The photo shows two naval officers, one with his feet up, calmly watching a Chinese aircraft carrier somewhere in the South China Sea. One Hong Kong newspaper said the photo sends a clear message: “We’re watching you.”
“This staged photograph is definitely ‘cognitive warfare’ to show the US doesn’t regard the PLA [People’s Liberation Army] as an immediate threat,” Lu Li-shih, a former teacher at the Republic of China Naval Academy, told the .
Mr Lu said the comfortable poses of the two naval officers – commanders Robert Briggs and Richard Slye of the USS Mustin – are meant to show how little fear the United States feels about the Liaoning, a Chinese warship.
“In the photo, Commander Briggs looks very relaxed with his feet up watching the Liaoning ship just a few thousand yards away, while his deputy is also sitting beside him, showing they take their PLA counterparts lightly,” he said.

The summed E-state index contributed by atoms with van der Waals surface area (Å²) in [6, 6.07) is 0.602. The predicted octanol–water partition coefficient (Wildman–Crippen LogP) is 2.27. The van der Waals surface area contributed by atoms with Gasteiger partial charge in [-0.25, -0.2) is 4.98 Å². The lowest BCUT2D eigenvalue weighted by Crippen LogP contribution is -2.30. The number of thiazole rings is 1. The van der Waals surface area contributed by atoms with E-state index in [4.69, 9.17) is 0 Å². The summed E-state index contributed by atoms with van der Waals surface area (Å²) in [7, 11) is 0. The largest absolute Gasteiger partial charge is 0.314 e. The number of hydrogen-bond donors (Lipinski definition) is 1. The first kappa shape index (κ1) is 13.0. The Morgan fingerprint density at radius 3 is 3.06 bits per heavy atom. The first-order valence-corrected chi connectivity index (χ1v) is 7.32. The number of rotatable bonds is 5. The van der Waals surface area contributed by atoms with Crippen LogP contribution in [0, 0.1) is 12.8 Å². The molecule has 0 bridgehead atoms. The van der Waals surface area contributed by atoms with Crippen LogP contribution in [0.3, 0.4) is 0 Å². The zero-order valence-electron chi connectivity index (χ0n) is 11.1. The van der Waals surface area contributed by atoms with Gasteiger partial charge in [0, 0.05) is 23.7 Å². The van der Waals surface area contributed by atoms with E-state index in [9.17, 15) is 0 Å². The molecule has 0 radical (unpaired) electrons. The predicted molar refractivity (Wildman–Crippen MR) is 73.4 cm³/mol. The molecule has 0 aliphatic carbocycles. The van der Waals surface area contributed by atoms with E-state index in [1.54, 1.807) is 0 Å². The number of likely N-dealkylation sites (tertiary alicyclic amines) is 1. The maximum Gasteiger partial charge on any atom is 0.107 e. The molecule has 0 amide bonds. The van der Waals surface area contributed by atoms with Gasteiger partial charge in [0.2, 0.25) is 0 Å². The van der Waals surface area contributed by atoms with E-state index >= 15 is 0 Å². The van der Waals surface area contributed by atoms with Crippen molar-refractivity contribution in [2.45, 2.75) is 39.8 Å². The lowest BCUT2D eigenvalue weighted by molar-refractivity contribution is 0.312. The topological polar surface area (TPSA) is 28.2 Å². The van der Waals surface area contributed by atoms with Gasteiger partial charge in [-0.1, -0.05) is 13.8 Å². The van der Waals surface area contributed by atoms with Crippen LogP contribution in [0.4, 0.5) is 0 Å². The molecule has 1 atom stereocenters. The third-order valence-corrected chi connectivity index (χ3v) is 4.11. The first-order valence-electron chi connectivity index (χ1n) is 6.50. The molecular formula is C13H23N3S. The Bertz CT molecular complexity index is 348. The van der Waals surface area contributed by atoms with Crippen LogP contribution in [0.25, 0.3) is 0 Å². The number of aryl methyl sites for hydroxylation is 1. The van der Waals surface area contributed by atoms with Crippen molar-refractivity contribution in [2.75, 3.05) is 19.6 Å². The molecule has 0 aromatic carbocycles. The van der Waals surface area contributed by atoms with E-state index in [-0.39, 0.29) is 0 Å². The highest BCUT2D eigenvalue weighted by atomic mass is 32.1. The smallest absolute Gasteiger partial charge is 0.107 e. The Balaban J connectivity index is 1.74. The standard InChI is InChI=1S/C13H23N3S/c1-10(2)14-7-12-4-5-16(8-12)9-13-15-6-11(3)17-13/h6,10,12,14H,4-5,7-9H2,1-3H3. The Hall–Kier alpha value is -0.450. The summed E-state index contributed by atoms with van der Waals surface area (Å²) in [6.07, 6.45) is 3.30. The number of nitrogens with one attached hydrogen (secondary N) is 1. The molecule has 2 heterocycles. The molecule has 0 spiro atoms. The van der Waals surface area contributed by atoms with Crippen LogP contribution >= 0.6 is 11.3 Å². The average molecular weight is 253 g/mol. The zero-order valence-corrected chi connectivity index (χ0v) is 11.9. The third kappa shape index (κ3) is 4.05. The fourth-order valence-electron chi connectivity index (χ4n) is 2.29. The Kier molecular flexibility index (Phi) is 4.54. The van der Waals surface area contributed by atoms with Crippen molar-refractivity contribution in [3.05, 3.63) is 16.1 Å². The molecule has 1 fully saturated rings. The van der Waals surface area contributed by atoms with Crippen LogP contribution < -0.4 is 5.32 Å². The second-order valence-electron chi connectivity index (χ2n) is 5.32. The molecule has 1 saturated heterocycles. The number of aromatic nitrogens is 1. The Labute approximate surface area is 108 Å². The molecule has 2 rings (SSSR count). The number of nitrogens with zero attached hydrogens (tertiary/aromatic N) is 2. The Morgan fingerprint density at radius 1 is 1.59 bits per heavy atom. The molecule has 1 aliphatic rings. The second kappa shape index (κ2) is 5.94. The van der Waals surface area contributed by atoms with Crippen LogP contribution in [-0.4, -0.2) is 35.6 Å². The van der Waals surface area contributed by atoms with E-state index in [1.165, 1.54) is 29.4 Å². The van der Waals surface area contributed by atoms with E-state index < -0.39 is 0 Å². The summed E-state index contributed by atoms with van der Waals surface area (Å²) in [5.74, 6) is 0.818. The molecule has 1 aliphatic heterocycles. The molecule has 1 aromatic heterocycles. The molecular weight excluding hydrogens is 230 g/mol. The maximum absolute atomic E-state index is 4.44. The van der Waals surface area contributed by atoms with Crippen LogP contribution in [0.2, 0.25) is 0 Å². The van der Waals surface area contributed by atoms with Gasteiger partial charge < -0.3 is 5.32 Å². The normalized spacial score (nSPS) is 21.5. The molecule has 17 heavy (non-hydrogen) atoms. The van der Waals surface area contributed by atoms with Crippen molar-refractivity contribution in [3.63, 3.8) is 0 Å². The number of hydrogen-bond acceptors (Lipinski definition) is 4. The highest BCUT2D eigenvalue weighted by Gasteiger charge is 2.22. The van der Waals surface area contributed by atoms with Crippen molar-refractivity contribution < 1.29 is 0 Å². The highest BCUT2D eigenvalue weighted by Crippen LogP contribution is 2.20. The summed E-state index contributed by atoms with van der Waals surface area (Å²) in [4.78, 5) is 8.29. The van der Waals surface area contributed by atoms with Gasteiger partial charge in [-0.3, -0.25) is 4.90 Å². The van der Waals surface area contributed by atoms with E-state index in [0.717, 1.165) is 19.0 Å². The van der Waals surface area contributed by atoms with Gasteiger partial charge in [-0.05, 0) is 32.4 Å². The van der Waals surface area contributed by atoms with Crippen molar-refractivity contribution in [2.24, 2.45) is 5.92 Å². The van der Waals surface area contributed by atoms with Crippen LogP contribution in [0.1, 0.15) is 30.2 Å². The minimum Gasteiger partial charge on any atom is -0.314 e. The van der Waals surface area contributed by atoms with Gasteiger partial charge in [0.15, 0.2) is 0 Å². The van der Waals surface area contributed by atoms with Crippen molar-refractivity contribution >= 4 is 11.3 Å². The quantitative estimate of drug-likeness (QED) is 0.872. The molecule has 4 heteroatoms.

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has persistently tested the limits of its power in the , which includes many disputed territories. Over the past several years, the country has built up artificial islands in areas claimed by other countries, including Japan and the Philippines, and then swarmed those islands with warships.
“Beijing pretty clearly thinks that if it uses enough coercion and pressure over a long enough period of time, it will squeeze the Southeast Asians out,” Greg Poling, director of the Asia Maritime Transparency Initiative, told the . “It’s insidious.”
If the US is worried about the buildup, it didn’t look that way in Sunday’s Navy photo – but experts say the fact that the picture exists at all may be a sign of concern. Chris Cavas, an American journalist who covers Navy issues, said the US doesn’t usually acknowledge its monitoring of Chinese ships.
“Very unusual image of the commanding officer and executive officer of #destroyer USS #MUSTIN DDG89 as they shadow #Chinese #carrier #LIAONING 16 in the Philippine Sea on 4 April,” Mr Cavas . “US #Navy rarely acknowledges both its efforts to shadow Chinese ships and Chinese shadowing US ships.”
Then, almost as soon as the photo made waves, it was gone. Later on Sunday, the snap was no longer on the Navy’s press page, the Defense Visual Information Distribution Service.
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